What does your job title mean?

Could you summarize what you do on a day-to-day basis for newbies or intermediates still trying to figure out their career paths?

Bolaji Ayodeji's photo

I'll go first.

I work in Developer Relations at Hashnode (The best company in the world right now 😌)

I build relationships with the super awesome developers using our platform(s) and create a thriving ecosystem for our own community of developers. My daily job includes but not limited to:

  • Learning
  • Sharing knowledge
  • Reading
  • Making sure that users are happy with our products
  • Inhouse strategies to make our users happier
  • Getting feedback from users and relating it to the engineering team
  • Proposing new features based on user feedbacks
  • All-round writing
  • Speaking at and attending developer events
  • Organizing IRL meetups with my team and volunteers
  • Standups and Syncs with my team
  • Creating and contributing to Open Source
  • Writing JavaScript code and building bots
  • Interviewing amazing women-in-tech on She Inspires series

and more...

Francisco Quintero's photo

Software Engineer & Ruby on Rails Developer

Wow, your job is really cool. Is Developer Relations different to Developer Advocate?

Bolaji Ayodeji's photo

Developer Advocate at Hashnode

Thank you :). Yes both are quite different. Please see here: quora.com/What-is-difference-between-the-ro.. Francisco Quintero

Sandeep Panda's photo

Hello all! I am the co-founder of Hashnode. I am responsible for all the technical aspects. My job includes, but not limited to:

  • Working with the engineering team to ship features, bug fixes and other updates.
  • Reviewing PRs
  • Maintaining Hashnode infrastructure and ensuring the reliability
  • Managing deployments (and making sure not to do this on Fridays 😉)
  • Meeting investors and keeping them in the loop
  • Brainstorm ideas and think of ways to make Hashnode better

I have no hobbies other than writing code, writing about code and thinking of how to make Hashnode more friendly, inclusive and better.

Francisco Quintero's photo

Software Engineer & Ruby on Rails Developer

Managing deployments (and making sure not to do this on Fridays 😉)

When in doubt visit shouldideploy.today 😆

Todd's photo

Mine is Technical Lead - Software Security

I am the lead engineer of a product/application security team.

What this translates into is:

  • Helping craft goals for the team and checking in to make sure that we are making progress towards those goals

  • Making sure each team member is challenged, stimulated, and that their skillsets are being used to benefit the team/company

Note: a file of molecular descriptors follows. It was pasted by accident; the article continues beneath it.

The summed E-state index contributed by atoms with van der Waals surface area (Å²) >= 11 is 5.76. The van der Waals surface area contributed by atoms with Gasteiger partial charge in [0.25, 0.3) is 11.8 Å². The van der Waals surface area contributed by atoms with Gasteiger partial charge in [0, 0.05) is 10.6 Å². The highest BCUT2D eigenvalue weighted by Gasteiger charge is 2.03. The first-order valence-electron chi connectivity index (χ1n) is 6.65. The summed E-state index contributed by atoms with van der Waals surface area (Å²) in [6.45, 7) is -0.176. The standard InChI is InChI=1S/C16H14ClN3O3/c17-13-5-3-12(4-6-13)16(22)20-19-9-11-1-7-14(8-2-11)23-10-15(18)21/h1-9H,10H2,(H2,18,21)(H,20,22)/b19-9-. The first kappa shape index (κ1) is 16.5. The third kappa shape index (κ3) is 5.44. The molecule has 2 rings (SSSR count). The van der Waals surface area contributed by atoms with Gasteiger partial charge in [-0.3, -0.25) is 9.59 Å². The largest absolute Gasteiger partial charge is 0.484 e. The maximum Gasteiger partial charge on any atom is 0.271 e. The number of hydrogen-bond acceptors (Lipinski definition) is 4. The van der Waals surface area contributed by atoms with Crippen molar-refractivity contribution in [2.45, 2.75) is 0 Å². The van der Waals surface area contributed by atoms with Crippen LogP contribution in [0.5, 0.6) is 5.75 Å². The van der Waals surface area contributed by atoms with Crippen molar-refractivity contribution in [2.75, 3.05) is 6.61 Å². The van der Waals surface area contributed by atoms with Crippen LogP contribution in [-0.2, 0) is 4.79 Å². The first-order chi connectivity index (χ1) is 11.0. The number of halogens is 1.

• I am often the "spokesperson" for the team in meetings with upper management and other teams/departments. I've worked with people ranging from PR to marketing to sales to engineering to legal to IT on problems affecting application/product security. This is definitely something that I learned when I got into security engineering - communication skills are even more important than other types of engineering. A good example of how this may play out is say a customer service manager uses some third party software to interact with users, and that software has a security vulnerability but is hosted on our domain... It could impact our users even though it's not our software, so I have to work with this sales manager to get contacts at the third party company and work with their security team or engineers to see that the issue is fixed!

  • Managing our bug bounty program - imagine a GitHub Issues section where all of the submissions are security vulnerabilities from hackers/researchers. My team takes these, checks to see if they are true (validation), writes an exploit to prove the vulnerability exists, and then works with the engineering team to remediate the vulnerability in a patch.

  • Working with Product and Engineering teams to advance the security posture of the software and hardware products. Meaning, for example, if this year we are using TLS 1.0, next year we want to upgrade to TLS 1.2, etc... Being an advocate and pushing these types of things along. Developers are often focused on just getting the product working properly, whereas we're focused on getting it properly secured.


The above uses probably about 50% of my work time... THe other 50% of my work time is spent on technical tasks. I also spend a lot of my free time on technical tasks at home so I would still say that the majority of my overall time is spent on technical stuff, which I love too! So let's get to those:

  • I work with code most days of the week lots of different code. In one given day, I may be writing a C program, modifying someone else's python script to add some features, writing an exploit for a vulnerability in JavaScript for our web code, reverse engineering or writing some assembly language code, reverse engineering some C# code, and sometimes even more! In a single day some days!
  • I work on tasks such as reviewing application architecture to find security weak points (threat modeling), consulting with engineering managers and leads about weak areas of their application and seeing what types of attacks I can pull off, writing code obfuscation algorithms, suggesting specific ciphers for encryption, attacking applications from a "bad guy" perspective (we call this black box testing), reviewing source code (white box testing), and more.